HUD Urges PHAs and Owners to Install CO Detectors
HUD recently issued joint notice PIH 2019-06, H 2019-05, OLHCHH 2019-01, regarding the installation of carbon monoxide (CO) detectors in HUD-assisted housing. Carbon monoxide is a byproduct of fuel-fired combustion appliances such as furnaces and water heaters. If not properly vented, this undetectable gas can be dangerous and even deadly.
HUD has come under increased pressure to act following recent reports of CO poisoning among residents of HUD housing, which has led to at least 11 deaths since 2003. Housing advocates and public health experts have suggested that in spite of the clear dangers of CO poisoning, HUD has been slow to provide protections for these families.
For decades, HUD’s Office of Lead Hazard Control and Healthy Homes (OLHCHH) has warned about the dangers of CO as a poisonous gas that can be fatal at high levels of exposure. But HUD has yet to require the use of CO monitors in all of its housing programs. Federally assisted housing residents are therefore at risk of CO poisoning and subsequent death due to inspection practices that aren’t in line with prevailing science and the best practices described by OLHCHH and other federal agencies.
HUD’s notice covers Public Housing, Section 8 Project-Based Rental Assistance, Section 202 (Supportive Housing for the Elderly), and Section 811 (Supportive Housing for Persons with Disabilities) programs. Currently, CO detectors are already required in HUD’s voucher-based programs. And as recently as October 2017, HUD issued regulations implementing the Housing Opportunity Through Modernization Act of 2016 (HOTMA) provision that requires HUD to classify inoperable or missing CO detectors as “life-threatening” violations of the Housing Quality Standards (HQS) for the Housing Choice Voucher and Project-Based Voucher programs.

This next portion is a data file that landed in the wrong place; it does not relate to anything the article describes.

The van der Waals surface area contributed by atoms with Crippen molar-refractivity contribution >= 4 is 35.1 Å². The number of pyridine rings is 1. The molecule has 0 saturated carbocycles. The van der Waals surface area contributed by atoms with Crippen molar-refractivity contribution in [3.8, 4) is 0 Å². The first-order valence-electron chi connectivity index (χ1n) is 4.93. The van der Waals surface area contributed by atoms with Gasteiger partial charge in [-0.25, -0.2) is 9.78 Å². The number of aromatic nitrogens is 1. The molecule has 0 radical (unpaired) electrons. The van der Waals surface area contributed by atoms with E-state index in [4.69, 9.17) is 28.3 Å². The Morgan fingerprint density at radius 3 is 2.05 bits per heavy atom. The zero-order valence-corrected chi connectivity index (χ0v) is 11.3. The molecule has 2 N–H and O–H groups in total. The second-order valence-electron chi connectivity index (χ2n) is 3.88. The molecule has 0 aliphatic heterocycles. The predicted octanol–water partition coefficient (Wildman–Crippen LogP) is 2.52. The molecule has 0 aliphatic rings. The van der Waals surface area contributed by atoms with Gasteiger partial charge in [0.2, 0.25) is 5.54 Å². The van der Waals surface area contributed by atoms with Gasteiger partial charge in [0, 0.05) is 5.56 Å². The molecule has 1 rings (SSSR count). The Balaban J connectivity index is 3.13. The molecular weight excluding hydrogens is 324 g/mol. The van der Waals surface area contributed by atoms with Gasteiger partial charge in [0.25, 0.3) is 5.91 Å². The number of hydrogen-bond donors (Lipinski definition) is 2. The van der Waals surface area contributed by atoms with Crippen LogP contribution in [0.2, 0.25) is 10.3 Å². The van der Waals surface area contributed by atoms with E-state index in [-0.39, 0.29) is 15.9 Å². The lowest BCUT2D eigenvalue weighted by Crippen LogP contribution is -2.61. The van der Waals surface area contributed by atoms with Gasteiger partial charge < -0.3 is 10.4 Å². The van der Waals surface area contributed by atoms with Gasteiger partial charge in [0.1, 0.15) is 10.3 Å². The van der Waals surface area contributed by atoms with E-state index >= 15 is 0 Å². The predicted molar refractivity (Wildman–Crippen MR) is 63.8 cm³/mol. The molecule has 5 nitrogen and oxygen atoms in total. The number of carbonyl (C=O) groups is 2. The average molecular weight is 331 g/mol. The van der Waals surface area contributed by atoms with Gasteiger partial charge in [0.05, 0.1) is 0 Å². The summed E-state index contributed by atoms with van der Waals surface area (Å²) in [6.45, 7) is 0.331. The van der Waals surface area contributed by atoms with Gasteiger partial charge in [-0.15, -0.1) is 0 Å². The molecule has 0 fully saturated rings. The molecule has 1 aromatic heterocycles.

HUD’s notice reminds HUD-subsidized housing providers of their legal obligation to install working CO detectors in those jurisdictions where these devices are required. In those states and local communities where CO detectors aren’t required, HUD is strongly encouraging housing authorities and owners to install them. The notice concludes that HUD expects to issue additional guidance and will eventually introduce a proposed rule requiring CO detectors for all HUD-subsidized housing programs nationwide.
“A simple, inexpensive, widely available device can be the difference between life and death,” said HUD Secretary Ben Carson. “Given the unevenness of state and local law, we intend to make certain that CO detectors are required in all our housing programs, just as we require smoke detectors, no matter where our HUD-assisted families live.”
Last month, HUD’s Real Estate Assessment Center (REAC) issued Notice 2019-01 to all HUD and HUD-contracted inspectors requiring them to collect data to determine the prevalence of CO detection systems in HUD-assisted properties subject to its Uniform Physical Condition Standards. However, the information collected won’t affect a property’s REAC physical inspection score. The requirement became effective on April 1, 2019.